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50 years before 1857, a mutiny on this day shook British rule in India

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Today is the anniversary of the first sepoy mutiny that took place more than 50 years before 1857 rebellion.

New Delhi: Although overshadowed by the First War of Independence in 1857, the Vellore mutiny of 10 July, 1806, was among the first uprisings against British rule in India.

The one-day mutiny, mainly confined to the ramparts of the Vellore fort, saw native troops kill close to 130 British officers and soldiers, while losing close to 100 mutineers in the fighting.

According to historian Manu S. Pillai, the mutiny had a deep impact on the psyche of the British. “Vellore was proof of the fact that they could never be complacent in India, and until 1857, we often find Vellore being cited by officers as evidence that British might in India was less sturdy than it looked,” he told ThePrint

An early morning raid

The mutiny began in the early hours of the morning, taking the British troops by surprise. In his book Tiger of Mysore: The Life and Death of Tipu Sultan, Denys Forrest notes that the armed Indian sepoys attacked the small European garrison of four companies of the H.M.’s 69th and their own English officers. “The colonels of the 69th and of the 23rd Native Infantry were murdered, along with eleven other officers and eighty-two NCOs and privates,” Forrest wrote.

Among the first to be shot dead was Col. Fancourt, the commander of the fort and garrison. “Informed that the troops were in mutiny, the British commander went out of his door in his dressing gown, confident he could get them to fall back into order. Instead, he was shot. It was a wholesale massacre; few British officers and civilians survived (and some did by playing dead). Finally, British troops from Arcot blasted their way into Vellore and hundreds of sepoys lost their lives in retribution. There was no trial or court-martial at the time, just immediate execution,” Pillai said.

The British troops from Arcot were led by Colonel Robert Rollo Gillespie, who played a key role in quelling the mutiny. For his actions, Gillespie was immortalised by British poet Sir Henry Newbolt in his poem, Gillespie:

‘The Devil’s abroad in false Vellore,

The Devil that stabs by night,’ he said,

‘Women and children, rank and file,

Dying and dead, dying and dead.’

Without a word, without a groan,

Sudden and swift Gillespie turned,

The blood roared in his ears like fire,

Like fire the road beneath him burned.’

The uniform issue

Though there were several factors that sparked the resentment against the British, which included missionary polemics and payment of wages, the Indian sepoys were particularly miffed by the British East Indian Company’s decision to change the dress code for Indian soldiers.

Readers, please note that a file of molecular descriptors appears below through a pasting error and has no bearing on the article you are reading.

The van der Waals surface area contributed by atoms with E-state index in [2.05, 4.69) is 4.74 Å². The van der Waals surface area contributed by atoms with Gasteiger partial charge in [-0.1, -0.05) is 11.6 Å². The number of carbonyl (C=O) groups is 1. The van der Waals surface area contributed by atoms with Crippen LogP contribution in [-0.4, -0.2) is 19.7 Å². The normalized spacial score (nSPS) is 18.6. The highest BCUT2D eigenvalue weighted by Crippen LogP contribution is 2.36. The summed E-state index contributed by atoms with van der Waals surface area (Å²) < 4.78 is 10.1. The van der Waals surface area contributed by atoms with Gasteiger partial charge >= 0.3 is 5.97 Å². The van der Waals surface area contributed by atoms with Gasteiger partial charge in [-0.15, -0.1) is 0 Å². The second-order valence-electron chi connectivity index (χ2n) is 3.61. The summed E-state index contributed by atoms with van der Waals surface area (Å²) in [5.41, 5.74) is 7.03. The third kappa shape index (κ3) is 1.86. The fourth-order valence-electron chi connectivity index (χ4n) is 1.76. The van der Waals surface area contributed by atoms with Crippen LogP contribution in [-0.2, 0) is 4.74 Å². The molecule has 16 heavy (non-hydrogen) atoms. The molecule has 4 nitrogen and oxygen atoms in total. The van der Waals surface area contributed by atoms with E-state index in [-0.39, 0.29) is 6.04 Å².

In 1805, General Sir John Craddock, the commander-in-chief of the Madras Army, made it mandatory for the Muslims to shave their beards, trim their moustaches, while prohibited Hindu soldiers from wearing any kind of religious marks on their foreheads.

Further, the British government made it compulsory for all Hindu soldiers to wear a round hat replacing their traditional turbans. The new regulations hurt the religious sentiments of the soldiers, adding to the resentment. “The uniform issue mattered in that the British officers wanted soldiers to do away with caste and religious marks on their bodies and to wear standard uniforms. The new turbans sent out in summer 1806 had cow-leather and pig-skin cockades, for instance,” says Pillai.

The punishment for objecting to the new uniform was also cruel and angered the sepoys. “When some soldiers objected, they were dragged off and punished with between 500 and 900 lashes. As early as June, soldiers were plotting an armed response to this. Senior officers in Vellore were hearing rumours but decided to ignore the warnings. They could not comprehend how uniforms could cause such resentment. But since it touched on caste, religion, and matters of identity, Indian soldiers were fuming.” adds Pillai.

Role of Tipu Sultan’s son

Another factor that the mutineers took into account was the presence of Tipu’s family in the fort. They had been brought to Vellore by the British and housed in the fort after Tipu’s death in May 1799.

In one of the parallels with the 1857 revolt, the mutineers raised the Mysore flag and tried to prop up Tipu’s son Futteh Hyder as their ruler. He, however, did not turn up to support the warring Indian sepoys. “He stayed indoors and did not participate, even as the Mysore flag was raised and attendants and supporters of the Mysore prisoners in Vellore fraternised with the rebels,” Pillai says.

“There was also a wedding in the Mysore family on the eve of the rebellion, and the general noise, activity, coming and going of people appear to have been utilised by the soldiers plotting the mutiny. Perhaps Hyder was aware of what was about to come, but decided not to openly bless the event,” he adds.

The aftermath

The British played the rebellion as a plot to restore Mysore rule, obscure their own failings and lack of respectful communication with the Indian troops they commanded. It made more sense to claim there was a grand conspiracy rather than admit that issues of uniform, pay, and religious and racial prejudice, are what led to a violent outburst.

The mutineers were also summarily executed and their bodies burnt in heaps. “Where the Europeans were ceremoniously buried, the Indians were thrown into dumps and burned together. As a rebellion, it failed, but even London (when news finally reached them the next year) was left shaken,” Pillai says.

Nevertheless, the Vellore mutiny was one of the first acts of resistance against the British.

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